Tell us about the materials used in the frame and fork?

Both the frame and fork are constructed from high modulus carbon fibre.

Tell us about the geometry of the frame and fork?

With steep seat and head angles, a short wheelbase and a low front end, the SS26 is very much in the race bike camp. Full geometry details are here -

How was the bike in terms of height and reach? How did it compare to other bikes of the same stated size?

Our 54cm has a stack of 548mm and reach of 388mm giving a ratio of 1:4. Exactly as expected for this type of bike.

Riding the bike

Was the bike comfortable to ride? Tell us how you felt about the ride quality.

Very much so, the rear end of the frame gives a compliant ride.

Did the bike feel stiff in the right places? Did any part of the bike feel too stiff or too flexible?

Yes, the front end is tight, as is the bottom bracket area.

How did the bike transfer power? Did it feel efficient?

Power transfer is very smooth through the bottom bracket, which sees the bike accelerate quickly.

Was there any toe-clip overlap with the front wheel? If so, was it a problem?


How would you describe the steering? Was it lively, neutral or unresponsive? Lively

Tell us some more about the handling. How did the bike feel overall? Did it do particular things well or badly?

The handling is very quick without being twitchy, which means you can really push the SS26 hard through the bends. It feels very settled at high speed.

Which components had the most effect (good or bad) on the bike's comfort? would you recommend any changes?

The Deda finishing kit is very stiff but the frame, fork and Selle Italia saddle take the sting out of the road bumps.

Which components had the most effect (good or bad) on the bike's stiffness? would you recommend any changes?

The Deda bar and stem combo lets you really yank on the bar for hard acceleration and the Chorus carbon chainset is very stiff too.

Which components had the most effect (good or bad) on the bike's efficiency? would you recommend any changes?

The Miche SWR wheels feel very aero, especially once the speed starts to get above 25mph.

Rate the bike for efficiency of power transfer:
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The drivetrain

Rate the drivetrain for performance:

Chorus can feel quite clunky if you're used to Shimano, but it does wear in.

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Tell us some more about the drivetrain. Anything you particularly did or didn't like? Any components which didn't work well together?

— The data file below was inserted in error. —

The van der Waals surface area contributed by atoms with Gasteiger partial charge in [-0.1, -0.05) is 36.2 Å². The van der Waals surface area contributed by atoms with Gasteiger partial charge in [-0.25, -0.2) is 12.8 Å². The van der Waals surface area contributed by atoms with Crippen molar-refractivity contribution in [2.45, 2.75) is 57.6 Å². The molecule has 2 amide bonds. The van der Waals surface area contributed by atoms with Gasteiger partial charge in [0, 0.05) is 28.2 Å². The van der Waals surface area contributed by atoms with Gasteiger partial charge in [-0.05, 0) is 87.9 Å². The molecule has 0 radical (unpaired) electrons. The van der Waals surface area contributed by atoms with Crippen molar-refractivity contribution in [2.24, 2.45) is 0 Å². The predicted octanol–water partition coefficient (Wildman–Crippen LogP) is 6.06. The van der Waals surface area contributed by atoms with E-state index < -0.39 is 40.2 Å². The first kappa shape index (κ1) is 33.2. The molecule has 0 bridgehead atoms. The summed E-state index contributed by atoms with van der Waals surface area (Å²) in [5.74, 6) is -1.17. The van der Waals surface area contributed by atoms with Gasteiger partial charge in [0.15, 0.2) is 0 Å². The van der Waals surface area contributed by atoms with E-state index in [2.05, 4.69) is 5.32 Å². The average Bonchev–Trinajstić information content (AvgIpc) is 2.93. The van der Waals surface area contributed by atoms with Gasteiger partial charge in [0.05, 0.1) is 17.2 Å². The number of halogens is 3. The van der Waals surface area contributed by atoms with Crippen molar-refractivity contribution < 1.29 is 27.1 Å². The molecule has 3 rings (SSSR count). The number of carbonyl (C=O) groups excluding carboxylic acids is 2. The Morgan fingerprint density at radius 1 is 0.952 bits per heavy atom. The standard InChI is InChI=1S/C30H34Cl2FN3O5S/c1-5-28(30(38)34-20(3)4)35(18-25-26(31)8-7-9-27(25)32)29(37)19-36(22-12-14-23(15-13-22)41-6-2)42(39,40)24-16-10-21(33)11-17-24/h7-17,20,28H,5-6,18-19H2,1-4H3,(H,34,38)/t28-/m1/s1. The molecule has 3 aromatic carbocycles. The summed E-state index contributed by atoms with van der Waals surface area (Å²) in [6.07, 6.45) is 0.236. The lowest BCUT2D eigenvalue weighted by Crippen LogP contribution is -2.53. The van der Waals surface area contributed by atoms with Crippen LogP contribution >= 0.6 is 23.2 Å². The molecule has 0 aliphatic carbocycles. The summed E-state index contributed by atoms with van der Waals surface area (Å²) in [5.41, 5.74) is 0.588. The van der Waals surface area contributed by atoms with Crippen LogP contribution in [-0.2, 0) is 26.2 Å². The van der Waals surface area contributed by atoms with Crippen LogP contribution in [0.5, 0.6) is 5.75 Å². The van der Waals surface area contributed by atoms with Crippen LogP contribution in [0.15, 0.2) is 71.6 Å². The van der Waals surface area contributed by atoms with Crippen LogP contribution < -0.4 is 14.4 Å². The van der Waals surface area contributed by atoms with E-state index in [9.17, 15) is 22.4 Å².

Campagnolo's Chorus is a lovely looking groupset with its smattering of carbon fibre bits and pieces, plus the Skeleton callipers are some of the best rim brakes I've used. The shift function is quite heavy compared with Shimano iterations when it is new, and if you're riding in hilly terrain you do notice the extra effort through your fingers.

Wheels and tyres

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Tell us some more about the wheels and tyres.Did they work well in the conditions you encountered? Would you change the wheels or tyres? If so, what for?

The handbuilt Miche SWR wheels make a solid wheelset and to see them on a bike of this quality, at this price, is very impressive. The 50mm rims worked well at high speed and the braking was very good for a carbon rim.

The Vittoria tyres also rolled very well, giving an almost tubular like feel even at 120psi.


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Tell us some more about the controls. Any particularly good or bad components? How would the controls work for larger or smaller riders?

The Deda products are quality offerings that provide plenty of stiffness and comfort for lightweight alloy products. The compact shape of the bar will work for most.

Your summary

Did you enjoy riding the bike? Yes

Would you consider buying the bike? Very much so.

Would you recommend the bike to a friend? Yes

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Use this box to explain your score

The quality and performance of the ride from the SS26 is nothing short of astounding, offering speed, comfort and beautiful handling. In fact I found the ride more precise and engaging than many bikes I've ridden costing twice the price.

Overall rating: 9/10

About the tester

Age: 37  Height: 180cm  Weight: 76kg

I usually ride: This month's test bike  My best bike is: Mason Definition

I've been riding for: 10-20 years  I ride: Every day  I would class myself as: Expert

I regularly do the following types of riding: time trialling, commuting, club rides, sportives, fixed/singlespeed

With 20 years of road cycling and over 150,000 miles in his legs it's safe to say Stu is happiest when on the bike whatever the weather. Since writing his first review for back in 2009 he has also had a career in engineering including 3D-CAD design and product development, so has a real passion for all of the latest technology coming through in the industry but is also a sucker for a classic steel frame, skinny tyres, rim brakes and a damn good paintjob.
His fascination with gravel bikes is getting out of control too!